For example, a 2016 study of more than 20,000 adults found that people who follow a Mediterranean diet are much less likely to develop heart disease, and the researchers even estimate that up to 4% of all heart disease cases could be prevented with adherence to a Mediterranean diet. 

Another study looked at the risk of heart attack, stroke, and death from cardiovascular causes between people who followed a Mediterranean diet and people who did not. The study, which lasted nearly five years, concluded that the risks were about 30 percent lower in people who followed a Mediterranean diet. 

If you’re still not convinced that the Mediterranean diet is heart-healthy, check out this 2019 review of studies, which looked at 29 individual studies on the Mediterranean diet. The authors of the review concluded that the Mediterranean diet is protective against various forms of heart disease.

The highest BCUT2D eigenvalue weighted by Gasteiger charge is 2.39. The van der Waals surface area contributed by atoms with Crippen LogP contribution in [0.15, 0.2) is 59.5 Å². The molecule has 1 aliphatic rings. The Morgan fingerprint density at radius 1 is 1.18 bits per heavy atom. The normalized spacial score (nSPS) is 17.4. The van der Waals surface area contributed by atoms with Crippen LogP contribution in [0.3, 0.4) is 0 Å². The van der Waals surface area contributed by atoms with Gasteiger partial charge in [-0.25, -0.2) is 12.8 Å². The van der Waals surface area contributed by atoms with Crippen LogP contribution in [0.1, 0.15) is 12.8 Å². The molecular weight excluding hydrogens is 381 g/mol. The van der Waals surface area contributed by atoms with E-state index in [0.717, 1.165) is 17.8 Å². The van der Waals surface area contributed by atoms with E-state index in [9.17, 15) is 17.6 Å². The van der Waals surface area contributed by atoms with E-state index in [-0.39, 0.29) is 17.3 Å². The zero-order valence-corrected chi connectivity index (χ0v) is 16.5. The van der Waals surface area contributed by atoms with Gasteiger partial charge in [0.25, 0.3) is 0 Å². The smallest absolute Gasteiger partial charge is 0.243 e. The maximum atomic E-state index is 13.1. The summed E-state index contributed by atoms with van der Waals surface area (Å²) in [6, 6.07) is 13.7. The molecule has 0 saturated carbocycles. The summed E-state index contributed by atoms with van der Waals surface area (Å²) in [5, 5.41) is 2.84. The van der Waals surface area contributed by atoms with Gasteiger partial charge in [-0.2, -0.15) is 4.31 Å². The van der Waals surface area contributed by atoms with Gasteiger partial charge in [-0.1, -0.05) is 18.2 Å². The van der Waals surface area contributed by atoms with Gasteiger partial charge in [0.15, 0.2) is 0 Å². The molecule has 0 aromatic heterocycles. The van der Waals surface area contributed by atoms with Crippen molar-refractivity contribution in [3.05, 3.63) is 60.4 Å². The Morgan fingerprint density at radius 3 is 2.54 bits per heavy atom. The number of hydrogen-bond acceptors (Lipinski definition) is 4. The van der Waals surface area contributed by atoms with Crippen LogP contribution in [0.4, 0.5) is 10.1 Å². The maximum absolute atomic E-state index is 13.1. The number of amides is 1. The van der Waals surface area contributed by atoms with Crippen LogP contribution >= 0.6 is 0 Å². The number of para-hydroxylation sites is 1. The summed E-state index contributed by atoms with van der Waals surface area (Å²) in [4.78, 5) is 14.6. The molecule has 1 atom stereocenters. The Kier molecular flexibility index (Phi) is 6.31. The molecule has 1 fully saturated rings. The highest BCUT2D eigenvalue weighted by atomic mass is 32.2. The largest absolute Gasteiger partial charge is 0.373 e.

There’s some evidence that suggests following a Mediterranean diet might slow cognitive decline and prevent progressive diseases like Alzheimer’s disease. More research is needed, but the current findings are certainly promising!

For example, a 2016 review in Frontiers in Nutrition analyzed 12 studies on the Mediterranean diet and brain health, and concluded that “there is encouraging evidence that a higher adherence to a Mediterranean diet is associated with improving cognition, slowing cognitive decline, or reducing the conversion to Alzheimer’s disease.”

A 2015 study looked specifically at the effects of the MIND diet—a combination of the Mediterranean diet and the DASH Diet—on the brain. Researchers found that this diet “substantially slows cognitive decline.”